Mosquitoes Test Positive for West Nile Virus in Mesquite, Dallas

Zero human cases of West Nile virus reported in Dallas County this season


Mosquitoes in Dallas and Mesquite have tested positive for West Nile virus, according to the Dallas County Health and Human Services Department.

A sampling of mosquito traps in the 75149, 75181 and 75217 ZIP codes recently tested positive for the virus.

DCHHS said they planned to spray for mosquitoes in the 75217 ZIP code in Dallas on Thursday and Friday night, between 9 p.m. and 5 a.m. in an area near the 1100 block of Cabot.  The spray area will be bound by Lawton Drive, Cliffview Drive, Suetelle Drive and Goldfield Drive.

No spraying has been announced for Mesquite.

So far this year, there have been zero human cases of West Nile virus reported in Dallas County.

The West Nile virus is a disease spread by the bite of an infected mosquito.

Mosquitoes can become infected when they feed on the blood from infected birds. The infected mosquitoes can then transmit WNV to humans and animals. Severe WNV infections can cause neurologic complications such as encephalitis. Milder symptoms include fever, headache and muscle aches. There is no vaccine or specific treatment for WNV.

"Mosquito season is here. We want the residents of Dallas County to know to expect more positive traps this season and to therefore remember the 4 Ds." said Dr. Philip Huang, DCHHS director, in a previous statement.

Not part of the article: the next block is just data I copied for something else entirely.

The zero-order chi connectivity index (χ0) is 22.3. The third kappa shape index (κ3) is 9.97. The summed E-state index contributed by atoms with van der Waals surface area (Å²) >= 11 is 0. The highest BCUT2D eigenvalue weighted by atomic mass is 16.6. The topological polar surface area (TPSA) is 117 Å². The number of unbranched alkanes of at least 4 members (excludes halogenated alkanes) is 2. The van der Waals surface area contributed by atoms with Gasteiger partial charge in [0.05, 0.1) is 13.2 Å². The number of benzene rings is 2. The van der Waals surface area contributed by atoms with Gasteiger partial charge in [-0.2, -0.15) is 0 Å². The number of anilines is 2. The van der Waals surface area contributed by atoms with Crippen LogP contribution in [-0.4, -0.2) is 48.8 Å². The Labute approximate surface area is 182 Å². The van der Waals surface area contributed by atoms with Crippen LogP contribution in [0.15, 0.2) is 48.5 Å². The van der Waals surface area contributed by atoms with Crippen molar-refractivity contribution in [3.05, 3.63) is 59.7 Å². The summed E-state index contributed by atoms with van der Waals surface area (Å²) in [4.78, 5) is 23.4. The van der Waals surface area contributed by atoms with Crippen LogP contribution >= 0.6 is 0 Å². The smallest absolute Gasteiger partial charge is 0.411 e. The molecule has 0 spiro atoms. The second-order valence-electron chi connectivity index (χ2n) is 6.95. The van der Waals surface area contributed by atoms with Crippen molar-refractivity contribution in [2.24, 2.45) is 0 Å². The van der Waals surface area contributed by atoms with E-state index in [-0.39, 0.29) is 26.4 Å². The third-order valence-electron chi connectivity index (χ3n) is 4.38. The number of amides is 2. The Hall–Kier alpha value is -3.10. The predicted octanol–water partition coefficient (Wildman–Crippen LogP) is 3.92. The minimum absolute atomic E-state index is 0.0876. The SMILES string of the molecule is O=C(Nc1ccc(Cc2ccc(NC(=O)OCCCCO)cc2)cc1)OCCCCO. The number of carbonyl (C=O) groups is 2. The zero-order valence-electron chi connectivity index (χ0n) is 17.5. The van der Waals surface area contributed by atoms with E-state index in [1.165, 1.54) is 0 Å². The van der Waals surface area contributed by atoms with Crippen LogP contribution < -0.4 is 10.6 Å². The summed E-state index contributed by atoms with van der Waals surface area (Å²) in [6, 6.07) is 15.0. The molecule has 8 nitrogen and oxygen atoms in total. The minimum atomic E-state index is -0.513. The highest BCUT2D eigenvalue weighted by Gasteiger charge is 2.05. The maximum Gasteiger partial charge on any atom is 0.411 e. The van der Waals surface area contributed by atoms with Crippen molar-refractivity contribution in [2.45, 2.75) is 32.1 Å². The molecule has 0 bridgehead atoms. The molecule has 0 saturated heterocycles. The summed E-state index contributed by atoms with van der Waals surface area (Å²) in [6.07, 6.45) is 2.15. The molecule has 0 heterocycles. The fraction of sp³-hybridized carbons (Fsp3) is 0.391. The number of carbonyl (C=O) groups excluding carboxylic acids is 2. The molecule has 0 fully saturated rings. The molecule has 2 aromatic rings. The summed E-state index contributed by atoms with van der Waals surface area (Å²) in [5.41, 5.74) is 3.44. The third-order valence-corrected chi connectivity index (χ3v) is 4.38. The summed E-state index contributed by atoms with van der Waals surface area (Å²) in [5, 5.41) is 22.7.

How to Protect Yourself From Mosquito Bites
  • Dress in long sleeves, pants when outside: For extra protection, spray thin clothing with repellent.
  • DEET: Make sure this ingredient is in your insect repellent.
  • Drain standing water in your yard and neighborhood: Mosquitoes can develop in any water stagnant for more than three days.

It has been recommended in the past that to avoid mosquito bites you should avoid being outdoors during Dusk and Dawn (the 4 Ds). While this is true for mosquitoes that commonly carry the West Nile virus, other types of mosquitoes that are more likely to carry Zika, dengue and chikungunya are active during the day. When outdoors, no matter what time of day, adjust your dress accordingly and wear insect repellent containing DEET, picaridin or oil of lemon eucalyptus as your first line of defense against insect bites.

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